Customer loyalty programs have drawn buyers to brick-n-mortar stores for several years. Using on-the-spot 15% coupon incentives the customer releases their credit history, is approved and now owns 24.49% annual percentage rate credit. The retailer has new currency: personal data.
Over the following two weeks the customer’s mailbox will bulge with real paper. With credit resolved, marketing will take over. Colorful marketing materials arrive informing the customer how to participate in social media, to join the millions who have also found value just for shopping with their rewards card. Customers now began to process their intentions, security, privacy, thinking about risks when giving feedback. The retailer has opened the door for emotional fulfillment, good or bad. Facebook and Twitter and Pinterest rise to the occasion.
As well, surveys will soon follow if the store notices an abundance of purchasing by a customer. “Jenny, how was your shopping experience?” Marketers love stories. The shift: Should you reply to surveys or in other social media, software algorithms are parsing your comments based on words used. It feels personal but you are now a contextual data source. If you haven’t shopped in the past 60 days you may get a communications: “Jenny, we’ve noticed you haven’t shopped with us lately, hope to see you soon”. Feels very personal, very caring but the underlying software has a time element on your profile.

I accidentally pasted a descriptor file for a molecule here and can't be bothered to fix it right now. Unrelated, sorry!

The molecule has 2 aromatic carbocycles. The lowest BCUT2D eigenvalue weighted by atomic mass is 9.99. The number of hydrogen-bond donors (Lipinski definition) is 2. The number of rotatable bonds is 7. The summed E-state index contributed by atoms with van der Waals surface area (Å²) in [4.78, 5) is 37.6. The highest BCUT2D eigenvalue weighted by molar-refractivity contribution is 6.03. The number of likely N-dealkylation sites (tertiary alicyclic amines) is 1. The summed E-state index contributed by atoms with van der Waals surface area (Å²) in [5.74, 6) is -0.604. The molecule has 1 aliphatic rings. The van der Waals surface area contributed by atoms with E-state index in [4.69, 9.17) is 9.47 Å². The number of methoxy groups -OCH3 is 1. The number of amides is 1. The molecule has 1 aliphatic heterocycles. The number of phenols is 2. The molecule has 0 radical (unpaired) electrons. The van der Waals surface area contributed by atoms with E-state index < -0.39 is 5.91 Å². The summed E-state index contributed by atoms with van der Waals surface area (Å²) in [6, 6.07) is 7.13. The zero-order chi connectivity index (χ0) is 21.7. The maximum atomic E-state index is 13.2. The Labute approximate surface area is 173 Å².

The messaging is expanded if the customer has provided an email. That little field was presented on the credit application. Combined with the customer’s phone number, Jenny is now driving down the road thinking about her son’s football practice – suddenly, there’s a retailer texting out a sale item. And, it’s something that will coordinate with her last purchase. A really thoughtful person must be watching her to suggest such a nice pair of shoes to match her new dress. Or, it could just be a purpose-built algorithmic function. My employer had millions of emails/phone numbers and over time, increasing numbers of customers visited my store with smartphones and more, showing me their sale items on-screen. Here is one of many fascinating observations of this trend shared in my book: the method for senior females becoming quick-adopters to personalization using their phones. Compared to senior men, senior women often shop with their daughters. The daughters taught their moms the “how-to” when it came to grabbing deals delivered to their cellphone. It began with a rewards program and successfully drove in-store sales. Retailers owe some gratitude to women for leading their mothers into the digital revolution. I cannot exclude the power of women shopping patterns overall; they frequently shop together. For the most part, senior men remained oblivious to digital personalization as fathers and sons typically shop apart. Retailers are aware of this fact. But that begs the question, is there a strategy for marketing 360-degrees to men? Ah, you will have to see for yourself; there are big things taking place in stores for the male shopper. Touch-points, opportunities, special invitation events – before algorithms drill down into our personal lives, we consumers still love personal interactions. We all do.